Having cancer and dealing with treatment can take a lot of time and energy, but it can also be a time to look at your life in new ways. Maybe you are thinking about how to improve your health over the long term.
Make healthier choices
For many people, a diagnosis of leukemia helps them focus on their health in ways they may not have thought much about in the past. Are there things you could do that might make you healthier? Maybe you could try to eat better or get more exercise. Maybe you could cut down on alcohol, or give up tobacco. Even things like keeping your stress level under control may help. Now is a good time to think about making changes that can have positive effects for the rest of your life. You will feel better and you will also be healthier.
You can start by working on those things that worry you most. Get help with those that are harder for you. For instance, if you are thinking about quitting smoking and need help, call us at 1-800-227-2345.
Eating right is hard for many people, but it can be even harder to do during and after cancer treatment. Treatment may change your sense of taste. Nausea can be a problem. You may not feel like eating and lose weight when you don’t want to. Or you may have gained weight that you can't seem to lose. All of these things can be very frustrating.
If treatment causes weight changes or eating or taste problems, do the best you can and keep in mind that these problems usually get better over time. You may find it helps to eat small meals every 2 to 3 hours until you feel better. You may also want to ask your cancer team about seeing a dietitian, an expert in nutrition who can give you ideas on how to deal with these treatment side effects.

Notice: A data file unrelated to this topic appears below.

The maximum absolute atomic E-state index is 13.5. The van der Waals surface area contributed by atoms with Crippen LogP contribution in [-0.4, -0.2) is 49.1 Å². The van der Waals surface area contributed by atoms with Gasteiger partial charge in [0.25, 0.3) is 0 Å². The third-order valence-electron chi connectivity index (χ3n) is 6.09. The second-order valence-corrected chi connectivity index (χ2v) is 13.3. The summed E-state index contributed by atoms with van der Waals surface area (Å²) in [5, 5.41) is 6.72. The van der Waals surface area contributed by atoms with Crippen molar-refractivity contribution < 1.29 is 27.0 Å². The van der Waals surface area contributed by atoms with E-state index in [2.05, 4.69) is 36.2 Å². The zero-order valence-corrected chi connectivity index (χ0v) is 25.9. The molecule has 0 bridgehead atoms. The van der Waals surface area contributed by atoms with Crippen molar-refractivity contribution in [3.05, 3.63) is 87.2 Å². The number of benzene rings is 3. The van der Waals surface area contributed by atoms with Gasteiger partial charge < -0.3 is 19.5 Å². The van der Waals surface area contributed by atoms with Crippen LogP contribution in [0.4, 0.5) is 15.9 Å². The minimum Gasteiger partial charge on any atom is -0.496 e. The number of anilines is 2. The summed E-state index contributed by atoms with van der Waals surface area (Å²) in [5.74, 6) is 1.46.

One of the best things you can do after treatment is to practice healthy eating habits. You may be surprised at the long-term benefits of some simple changes. Getting to and staying at a healthy weight, eating a healthy diet, and limiting your alcohol intake can lower your risk for a number of types of cancer, as well as having many other health benefits.
Fatigue and exercise
Feeling tired (fatigue) is a very common problem during and after cancer treatment. This is not a normal type of tiredness but a bone-weary exhaustion that often doesn’t get better with rest. For some people, fatigue lasts a long time after treatment and can keep them from staying active. But exercise can actually help reduce fatigue and the sense of depression that sometimes comes with feeling so tired.
If you are very tired, though, you will need to balance activity with rest. It’s OK to rest when you need to. To learn more about fatigue, see Fatigue in People With Cancer and Anemia in People With Cancer.
If you were very ill or weren't able to do much during treatment, it is normal that your fitness, staying power, and muscle strength declined. You need to find an exercise plan that fits your own needs. Talk with your health care team before starting. Get their input on your plans. Then try to get an exercise buddy so that you're not doing it alone.
Exercise can improve your physical and emotional health.
- It improves your heart fitness.
- It can help you get to and stay at a healthy weight.
- It makes your muscles stronger.
- It reduces fatigue.
- It can help lower anxiety and depression.
- It can make you feel generally happier.
- It helps you feel better about yourself.
Long term, we know that regular physical activity plays a role in helping to lower the risk of some cancers, as well as having other health benefits.
Can I lower my risk of AML progressing or coming back?
Most people want to know what they can do to reduce their risk of cancer progressing or coming back. Unfortunately, for the most part this is an area that hasn’t been well studied. Most studies have looked at lifestyle changes as ways of preventing cancer in the first place, not slowing it down or preventing it from coming back.
At this time, not enough is known about AML to say for sure if there are things you can do that will help. Healthy behaviors such as not smoking, eating well, and staying at a healthy weight might help, but no one knows for sure.
So far, no dietary supplements have been shown to clearly help lower the risk of AML progressing or coming back. This doesn’t mean that none will help, but it’s important to know that none have been proven to do so.
Last Revised: 02/22/2016